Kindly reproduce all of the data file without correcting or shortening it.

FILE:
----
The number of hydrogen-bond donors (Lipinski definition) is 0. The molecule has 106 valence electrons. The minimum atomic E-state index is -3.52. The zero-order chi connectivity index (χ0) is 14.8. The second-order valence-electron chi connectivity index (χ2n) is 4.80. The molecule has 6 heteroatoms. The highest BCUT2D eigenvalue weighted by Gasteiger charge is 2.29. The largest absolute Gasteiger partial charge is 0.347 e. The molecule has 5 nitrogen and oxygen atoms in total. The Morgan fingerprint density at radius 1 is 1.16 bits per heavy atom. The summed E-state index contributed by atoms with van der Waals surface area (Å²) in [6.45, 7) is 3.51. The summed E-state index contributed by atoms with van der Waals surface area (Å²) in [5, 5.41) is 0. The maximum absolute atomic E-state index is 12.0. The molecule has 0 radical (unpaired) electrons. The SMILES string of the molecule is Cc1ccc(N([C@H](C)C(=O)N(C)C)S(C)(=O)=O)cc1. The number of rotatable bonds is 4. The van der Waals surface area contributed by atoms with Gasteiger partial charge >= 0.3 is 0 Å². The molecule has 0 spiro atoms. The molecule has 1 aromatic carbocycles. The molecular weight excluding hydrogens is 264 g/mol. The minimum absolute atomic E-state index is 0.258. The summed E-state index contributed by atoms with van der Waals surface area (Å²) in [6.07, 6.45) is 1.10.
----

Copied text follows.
The number of hydrogen-bond donors (Lipinski definition) is 0. The molecule has 106 valence electrons. The minimum atomic E-state index is -3.52. The zero-order chi connectivity index (χ0) is 14.8. The second-order valence-electron chi connectivity index (χ2n) is 4.80. The molecule has 6 heteroatoms. The highest BCUT2D eigenvalue weighted by Gasteiger charge is 2.29. The largest absolute Gasteiger partial charge is 0.347 e. The molecule has 5 nitrogen and oxygen atoms in total. The Morgan fingerprint density at radius 1 is 1.16 bits per heavy atom. The summed E-state index contributed by atoms with van der Waals surface area (Å²) in [6.45, 7) is 3.51. The summed E-state index contributed by atoms with van der Waals surface area (Å²) in [5, 5.41) is 0. The maximum absolute atomic E-state index is 12.0. The molecule has 0 radical (unpaired) electrons. The SMILES string of the molecule is Cc1ccc(N([C@H](C)C(=O)N(C)C)S(C)(=O)=O)cc1. The number of rotatable bonds is 4. The van der Waals surface area contributed by atoms with Gasteiger partial charge >= 0.3 is 0 Å². The molecule has 0 spiro atoms. The molecule has 1 aromatic carbocycles. The molecular weight excluding hydrogens is 264 g/mol. The minimum absolute atomic E-state index is 0.258. The summed E-state index contributed by atoms with van der Waals surface area (Å²) in [6.07, 6.45) is 1.10.